Gomes sounds truly interested in his partners, truly attentive to them rather than just providing them support because it's his job. I'll bet his partners love him.

#4 Lovebird

Lovebird

    Senior Member

  • Senior Member
  • PipPipPip
  • 130 posts

Posted 08 April 2009 - 09:47 PM

Michael Somes was a great partner, especially in the fifties when he danced with Fonteyn. Jonathan Cope, Anthony Dowell were good partners too, they really interacted with their partners.

#5 innopac

innopac

    Gold Circle

  • Senior Member
  • PipPipPipPipPipPip
  • 783 posts

Posted 09 April 2009 - 01:29 AM

Is part of being a successful male partner good luck in finding ballerinas who match your temperament and who trust you?

In Striking a Balance by Barbara Newman Nadia Nerina talks about her affinity with Fadeyechev and how even with very little rehearsal they just clicked. "And I did the whole of the second act [of Giselle] through with him, having never danced with him before. His [the Russian version] second act. I just went the way his hands made me. We could have danced together all our lives, without talking."

And earlier she said:

If you dance with a partner who moves in the same rhythm you do because of his physical make-up, you naturally go together with him more easily. Otherwise -- and Im just talking about physical types -- it means more rehearsing. Though David [Blair] and I danced marvelously together and loved dancing together, we had to rehearse more. If I put my head on his shoulder, we had to decide in rehearsal how it would get there. But if I did it with Fadeyechev, I never thought about it -- neither of us did. Whatever he did, Id react and hed react.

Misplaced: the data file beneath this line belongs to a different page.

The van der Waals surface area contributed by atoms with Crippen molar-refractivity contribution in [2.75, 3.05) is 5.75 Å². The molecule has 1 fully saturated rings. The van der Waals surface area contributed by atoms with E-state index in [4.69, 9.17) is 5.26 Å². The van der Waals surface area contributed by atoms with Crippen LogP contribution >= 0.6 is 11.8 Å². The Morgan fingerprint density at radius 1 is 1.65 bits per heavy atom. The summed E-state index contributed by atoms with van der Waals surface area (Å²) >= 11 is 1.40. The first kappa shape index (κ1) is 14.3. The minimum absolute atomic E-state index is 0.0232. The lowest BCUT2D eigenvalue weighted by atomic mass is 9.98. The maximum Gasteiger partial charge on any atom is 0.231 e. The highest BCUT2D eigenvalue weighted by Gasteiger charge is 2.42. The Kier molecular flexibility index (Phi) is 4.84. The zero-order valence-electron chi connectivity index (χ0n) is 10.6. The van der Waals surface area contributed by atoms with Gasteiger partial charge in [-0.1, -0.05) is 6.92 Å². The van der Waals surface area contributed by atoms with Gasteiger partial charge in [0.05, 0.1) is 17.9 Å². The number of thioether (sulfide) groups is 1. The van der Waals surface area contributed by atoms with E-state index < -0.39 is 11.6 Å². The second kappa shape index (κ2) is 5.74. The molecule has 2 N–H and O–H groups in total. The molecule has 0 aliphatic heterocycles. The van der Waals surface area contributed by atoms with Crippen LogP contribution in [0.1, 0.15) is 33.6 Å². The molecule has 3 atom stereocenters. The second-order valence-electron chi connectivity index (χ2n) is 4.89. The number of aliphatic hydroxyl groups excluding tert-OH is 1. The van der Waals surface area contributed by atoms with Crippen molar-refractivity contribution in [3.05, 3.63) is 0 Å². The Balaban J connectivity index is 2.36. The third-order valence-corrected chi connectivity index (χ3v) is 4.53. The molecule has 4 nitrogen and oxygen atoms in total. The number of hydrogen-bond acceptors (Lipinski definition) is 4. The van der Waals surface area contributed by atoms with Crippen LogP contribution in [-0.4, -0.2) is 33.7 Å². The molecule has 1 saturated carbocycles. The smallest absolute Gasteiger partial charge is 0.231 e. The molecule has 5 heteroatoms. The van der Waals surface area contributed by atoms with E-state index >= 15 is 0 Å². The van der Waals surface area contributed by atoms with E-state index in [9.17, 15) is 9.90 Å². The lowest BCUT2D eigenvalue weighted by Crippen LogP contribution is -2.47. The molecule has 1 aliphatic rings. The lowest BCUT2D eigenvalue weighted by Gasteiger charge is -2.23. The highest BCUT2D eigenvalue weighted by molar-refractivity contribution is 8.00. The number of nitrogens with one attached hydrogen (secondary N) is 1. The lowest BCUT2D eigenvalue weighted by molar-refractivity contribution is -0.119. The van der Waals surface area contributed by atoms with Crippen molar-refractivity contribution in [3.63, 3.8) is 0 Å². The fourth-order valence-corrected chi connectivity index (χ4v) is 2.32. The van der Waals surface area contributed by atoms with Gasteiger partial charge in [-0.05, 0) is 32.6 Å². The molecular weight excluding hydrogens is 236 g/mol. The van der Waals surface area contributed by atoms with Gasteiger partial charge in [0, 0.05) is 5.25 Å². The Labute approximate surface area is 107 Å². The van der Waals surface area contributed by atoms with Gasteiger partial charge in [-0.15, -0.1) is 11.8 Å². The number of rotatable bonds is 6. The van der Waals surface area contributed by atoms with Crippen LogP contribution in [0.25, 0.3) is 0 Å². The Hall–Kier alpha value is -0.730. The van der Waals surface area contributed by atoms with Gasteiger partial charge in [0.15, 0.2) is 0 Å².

#6 bart

bart

    Diamonds Circle

  • Board Moderator
  • PipPipPipPipPipPipPipPip
  • 7,320 posts

Posted 09 April 2009 - 03:11 AM

Is part of being a successful male partner good luck in finding ballerinas who match your temperament and who trust you?


Nerina adds other, related elements:

... affinity ... they just clicked ... I just went the way his hands made me ... moves in the same rhythm ... his physical make-up ... Otherwise -- and Im just talking about physical types -- it means more rehearsing.

Though David [Blair] and I danced marvelously together and loved dancing together, we had to rehearse more. If I put my head on his shoulder, we had to decide in rehearsal how it would get there. But if I did it with Fadeyechev, I never thought about it -- neither of us did. Whatever he did, Id react and hed react.


Obviously there are several roads to great partnerships. I wonder which type works out best in the end? Which, in other words, is more likely to the those rare, magical, unforgettable (and apparently "made in heaven") partnerships?

#7 4mrdncr

4mrdncr

    Silver Circle

  • Senior Member
  • PipPipPipPipPip
  • 670 posts

Posted 09 April 2009 - 09:55 AM

I've learned as much (or more) from watching rehearsals of partners, as well as participating in them. And of course, also viewing how problems and mishaps occur and are resolved.


0 user(s) are reading this topic

0 members, 0 guests, 0 anonymous users


Help support Ballet Alert! and Ballet Talk for Dancers year round by using this search box for your amazon.com purchases (adblockers may block display):